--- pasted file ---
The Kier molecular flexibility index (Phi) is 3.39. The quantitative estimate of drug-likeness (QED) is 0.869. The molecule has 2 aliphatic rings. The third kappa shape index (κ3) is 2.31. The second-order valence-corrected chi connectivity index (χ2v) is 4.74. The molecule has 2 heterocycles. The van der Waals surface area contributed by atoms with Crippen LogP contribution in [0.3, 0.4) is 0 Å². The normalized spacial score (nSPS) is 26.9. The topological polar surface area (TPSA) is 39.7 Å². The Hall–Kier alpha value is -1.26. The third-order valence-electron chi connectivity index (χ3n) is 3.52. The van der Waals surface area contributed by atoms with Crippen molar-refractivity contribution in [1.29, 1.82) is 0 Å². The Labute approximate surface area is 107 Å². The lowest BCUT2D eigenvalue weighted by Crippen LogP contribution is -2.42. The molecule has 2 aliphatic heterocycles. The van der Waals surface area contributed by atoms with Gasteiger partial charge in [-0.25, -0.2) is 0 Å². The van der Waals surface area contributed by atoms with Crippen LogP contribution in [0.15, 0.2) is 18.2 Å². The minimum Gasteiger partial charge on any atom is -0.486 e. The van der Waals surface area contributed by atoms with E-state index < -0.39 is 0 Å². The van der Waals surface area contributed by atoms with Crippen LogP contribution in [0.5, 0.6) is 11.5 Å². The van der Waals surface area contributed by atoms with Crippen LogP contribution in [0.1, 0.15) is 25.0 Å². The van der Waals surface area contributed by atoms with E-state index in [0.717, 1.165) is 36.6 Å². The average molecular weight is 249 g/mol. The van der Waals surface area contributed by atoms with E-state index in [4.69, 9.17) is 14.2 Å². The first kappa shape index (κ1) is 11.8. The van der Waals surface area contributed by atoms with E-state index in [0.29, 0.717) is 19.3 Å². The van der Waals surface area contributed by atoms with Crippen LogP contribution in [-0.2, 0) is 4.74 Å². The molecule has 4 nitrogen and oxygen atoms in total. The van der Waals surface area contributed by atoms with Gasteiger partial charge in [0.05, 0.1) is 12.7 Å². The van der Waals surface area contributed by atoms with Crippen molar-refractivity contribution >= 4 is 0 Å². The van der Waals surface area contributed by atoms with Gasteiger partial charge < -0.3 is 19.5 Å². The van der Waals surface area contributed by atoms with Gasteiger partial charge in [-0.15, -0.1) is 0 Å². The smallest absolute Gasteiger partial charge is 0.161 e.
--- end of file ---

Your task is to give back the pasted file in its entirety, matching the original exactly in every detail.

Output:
The Kier molecular flexibility index (Phi) is 3.39. The quantitative estimate of drug-likeness (QED) is 0.869. The molecule has 2 aliphatic rings. The third kappa shape index (κ3) is 2.31. The second-order valence-corrected chi connectivity index (χ2v) is 4.74. The molecule has 2 heterocycles. The van der Waals surface area contributed by atoms with Crippen LogP contribution in [0.3, 0.4) is 0 Å². The normalized spacial score (nSPS) is 26.9. The topological polar surface area (TPSA) is 39.7 Å². The Hall–Kier alpha value is -1.26. The third-order valence-electron chi connectivity index (χ3n) is 3.52. The van der Waals surface area contributed by atoms with Crippen molar-refractivity contribution in [1.29, 1.82) is 0 Å². The Labute approximate surface area is 107 Å². The lowest BCUT2D eigenvalue weighted by Crippen LogP contribution is -2.42. The molecule has 2 aliphatic heterocycles. The van der Waals surface area contributed by atoms with Gasteiger partial charge in [-0.25, -0.2) is 0 Å². The van der Waals surface area contributed by atoms with Crippen LogP contribution in [0.15, 0.2) is 18.2 Å². The minimum Gasteiger partial charge on any atom is -0.486 e. The van der Waals surface area contributed by atoms with E-state index < -0.39 is 0 Å². The van der Waals surface area contributed by atoms with Crippen LogP contribution in [0.5, 0.6) is 11.5 Å². The van der Waals surface area contributed by atoms with Crippen LogP contribution in [0.1, 0.15) is 25.0 Å². The van der Waals surface area contributed by atoms with E-state index in [0.717, 1.165) is 36.6 Å². The average molecular weight is 249 g/mol. The van der Waals surface area contributed by atoms with E-state index in [4.69, 9.17) is 14.2 Å². The first kappa shape index (κ1) is 11.8. The van der Waals surface area contributed by atoms with E-state index in [0.29, 0.717) is 19.3 Å². The van der Waals surface area contributed by atoms with Crippen LogP contribution in [-0.2, 0) is 4.74 Å². The molecule has 4 nitrogen and oxygen atoms in total. The van der Waals surface area contributed by atoms with Gasteiger partial charge in [0.05, 0.1) is 12.7 Å². The van der Waals surface area contributed by atoms with Crippen molar-refractivity contribution >= 4 is 0 Å². The van der Waals surface area contributed by atoms with Gasteiger partial charge < -0.3 is 19.5 Å². The van der Waals surface area contributed by atoms with Gasteiger partial charge in [-0.15, -0.1) is 0 Å². The smallest absolute Gasteiger partial charge is 0.161 e.